UQ Wire: The Perfect Alibi (Part II)
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Unanswered Questions : Thinking for ourselves.
The Perfect Alibi (PART
... and why the administration isn't using
See Also: UQ Wire: The Perfect Alibi
Planning Afghanistan, I:
The administration's planning for the war against Afghanistan actually started (at the latest) in March, 2001 (per Janes Defense Weekly (subscription required)), a full six months before 9-11 and less than two months after taking power. At least one more report to this effect occurred prior to September 11th, that being a report in a Pakistani newspaper which specified a surprisingly accurate start date for the war in Afghanistan. A third report of pre-9-11 efforts against Afghanistan appeared in the BBC News just one day after Bush actually signed NSPD-9, this being of a clandestine meeting in Germany between U.S. and Taliban representatives during which the U.S. representatives delivered a "go along and get along" message to the Taliban representatives present. It was not exactly stated like this however. The Taliban was told that they could either accept "a carpet of gold of a carpet of bombs". But what exactly was the Taliban to go along with in order to receive this "carpet of gold"?
Clearly then, the Bush administration was preparing quite early for a war in Afghanistan, so why did they pick a document (NSPD-9) dated only on September 4th to advance their case? Certainly there are some documents from well before this date that could be declassified, documents that would show far better the administration's earlier intent to address the problem in Afghanistan. Why not offer those instead and completely silence Clarke's criticism?
In fact, the war plan as executed against Afghanistan confirms quite well that it was a long time in planning. Special forces would be air-lifted into Afghanistan where they would provide logistical and intelligence support for the "Northern Alliance" while directing close air support for a new offensive against the Taliban. A reasonable plan, and it clearly worked. The Taliban was defeated.
The problem comes with the details. Special forces cannot be just dropped in somewhere and say, "No problem. Let us run the show." This takes a long period of building a bond and gaining a trust between the local leadership and the Special Forces who are coming in to help. Yet, between 9-11 and the start of U.S. bombing in Afghanistan, we are only looking at 20 days. Even with the September 4th date, we are only up to 27, and the conversations necessary to build that trust could hardly be accomplished during that timeframe. This simply could not happen. It had to take far longer.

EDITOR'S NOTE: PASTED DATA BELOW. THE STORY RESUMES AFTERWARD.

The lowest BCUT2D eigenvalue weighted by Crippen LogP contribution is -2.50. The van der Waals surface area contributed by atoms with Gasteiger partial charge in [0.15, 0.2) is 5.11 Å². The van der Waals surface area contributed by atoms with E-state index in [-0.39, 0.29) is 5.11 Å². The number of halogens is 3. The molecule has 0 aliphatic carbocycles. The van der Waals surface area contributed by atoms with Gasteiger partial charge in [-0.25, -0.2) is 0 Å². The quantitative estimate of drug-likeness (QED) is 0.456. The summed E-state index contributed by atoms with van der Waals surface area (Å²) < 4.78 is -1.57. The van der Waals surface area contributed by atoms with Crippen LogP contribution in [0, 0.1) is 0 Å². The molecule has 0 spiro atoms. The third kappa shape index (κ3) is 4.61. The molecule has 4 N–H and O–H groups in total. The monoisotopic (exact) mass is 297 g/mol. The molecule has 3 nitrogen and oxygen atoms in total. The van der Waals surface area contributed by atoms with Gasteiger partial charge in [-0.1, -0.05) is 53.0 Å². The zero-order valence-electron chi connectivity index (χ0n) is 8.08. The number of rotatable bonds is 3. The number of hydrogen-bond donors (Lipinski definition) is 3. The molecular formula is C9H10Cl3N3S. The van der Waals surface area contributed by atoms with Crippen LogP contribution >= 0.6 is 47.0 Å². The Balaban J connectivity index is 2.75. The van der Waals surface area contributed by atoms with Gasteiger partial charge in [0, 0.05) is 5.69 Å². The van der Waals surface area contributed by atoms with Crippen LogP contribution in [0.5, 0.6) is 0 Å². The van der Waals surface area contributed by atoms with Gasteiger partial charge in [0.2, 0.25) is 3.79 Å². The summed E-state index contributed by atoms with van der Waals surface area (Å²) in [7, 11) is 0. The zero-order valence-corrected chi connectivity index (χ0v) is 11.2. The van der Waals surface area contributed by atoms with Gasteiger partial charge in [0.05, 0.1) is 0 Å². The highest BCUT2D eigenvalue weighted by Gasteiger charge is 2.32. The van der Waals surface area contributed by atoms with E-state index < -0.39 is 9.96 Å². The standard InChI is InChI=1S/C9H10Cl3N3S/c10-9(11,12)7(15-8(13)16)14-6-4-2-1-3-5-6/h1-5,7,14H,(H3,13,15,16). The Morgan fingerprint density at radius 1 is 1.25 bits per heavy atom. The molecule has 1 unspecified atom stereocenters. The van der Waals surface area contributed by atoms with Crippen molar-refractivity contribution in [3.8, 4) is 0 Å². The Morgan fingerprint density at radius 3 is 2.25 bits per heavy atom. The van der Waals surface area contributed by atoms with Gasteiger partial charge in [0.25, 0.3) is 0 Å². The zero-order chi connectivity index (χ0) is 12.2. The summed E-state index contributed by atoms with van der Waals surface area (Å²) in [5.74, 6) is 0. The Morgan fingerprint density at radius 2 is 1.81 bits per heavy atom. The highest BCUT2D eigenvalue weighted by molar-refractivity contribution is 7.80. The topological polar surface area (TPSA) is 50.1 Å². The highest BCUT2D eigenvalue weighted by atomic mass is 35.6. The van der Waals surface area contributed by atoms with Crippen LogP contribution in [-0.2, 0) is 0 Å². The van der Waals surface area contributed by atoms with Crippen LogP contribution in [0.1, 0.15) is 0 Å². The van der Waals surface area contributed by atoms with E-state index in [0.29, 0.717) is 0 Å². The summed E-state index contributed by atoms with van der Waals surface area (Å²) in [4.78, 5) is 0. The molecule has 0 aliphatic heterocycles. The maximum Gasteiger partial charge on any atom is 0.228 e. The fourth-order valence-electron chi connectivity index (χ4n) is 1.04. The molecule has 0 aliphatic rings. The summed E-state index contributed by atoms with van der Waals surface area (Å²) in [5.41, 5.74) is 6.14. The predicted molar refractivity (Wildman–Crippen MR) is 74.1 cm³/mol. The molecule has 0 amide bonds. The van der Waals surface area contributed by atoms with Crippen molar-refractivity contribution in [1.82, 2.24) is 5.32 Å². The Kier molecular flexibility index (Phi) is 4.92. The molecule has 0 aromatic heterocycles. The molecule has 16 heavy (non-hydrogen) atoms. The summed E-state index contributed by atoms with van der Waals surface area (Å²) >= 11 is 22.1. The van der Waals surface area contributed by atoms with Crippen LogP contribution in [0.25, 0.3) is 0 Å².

So again, why choose NSPD-9 to partially declassify when clearly other documents would confirm much earlier efforts? There-in lies the problem.
The Caspian Sea Basin:
As early as 1993 (perhaps earlier), the Caspian Sea basin was identified as having an estimated 200 billion barrels of untapped oil. This was the largest undeveloped oil reserve in the world, and is expected to be the last major oil find of anything close to this magnitude. With the fall of the Soviet Union and the creation of the independent Turkmenistan, this oil was now up for grabs. Companies that could tap this oil would reap huge profits, and competition for a chance at these profits was immense. In a world that was reaching "Peak Oil", access to these reserves was critical for any corporation that wished to remain a major player in the oil industry. The big problem however was location; getting this oil out of the ground was simply a matter of applying existing technology, but delivering the oil to ports with access to the world's consumers was a different story. Long pipelines would be required to move this oil from the basin to these eventual consumers, and the various routes that these pipelines might take all involved significant questions. The most reasonable and financially feasible route was through Iran, but of course, this created a problem for U.S. oil companies, the situation between the U.S. and Iran being what it was then and continues to be.
More difficult was a pipeline through the war-torn Afghanistan, but at least this offered a more reasonable route politically for U.S. oil companies. It was with this in mind that UNOCAL entered the competition in 1995, wishing to participate in building a pipeline through Afghanistan. There would be a second beneficiary if UNOCAL succeeded in securing a part contract; Haliburton would actually construct the pipeline, if only the Taliban could be convinced to select UNOCAL. Then Haliburton CEO Dick Cheney himself expressed optimism about the prospects of Caspian Sea oil in 1998.
At this point, stories vary. Some of them report that UNOCAL dropped out after the Clinton administration bombed al Qeada training camps in Afghanistan; others suggest that UNOCAL was never really comfortable with the security situation in Afghanistan, and that other competitors were simply more willing to deal with it as it was. Whichever the case (or perhaps both are true), UNOCAL lost out on the Afghanistan pipeline contract, and with that loss, U.S. oil companies had effectively lost any significant market share in the movement of this oil from the Caspian Sea basin to its eventual consumers.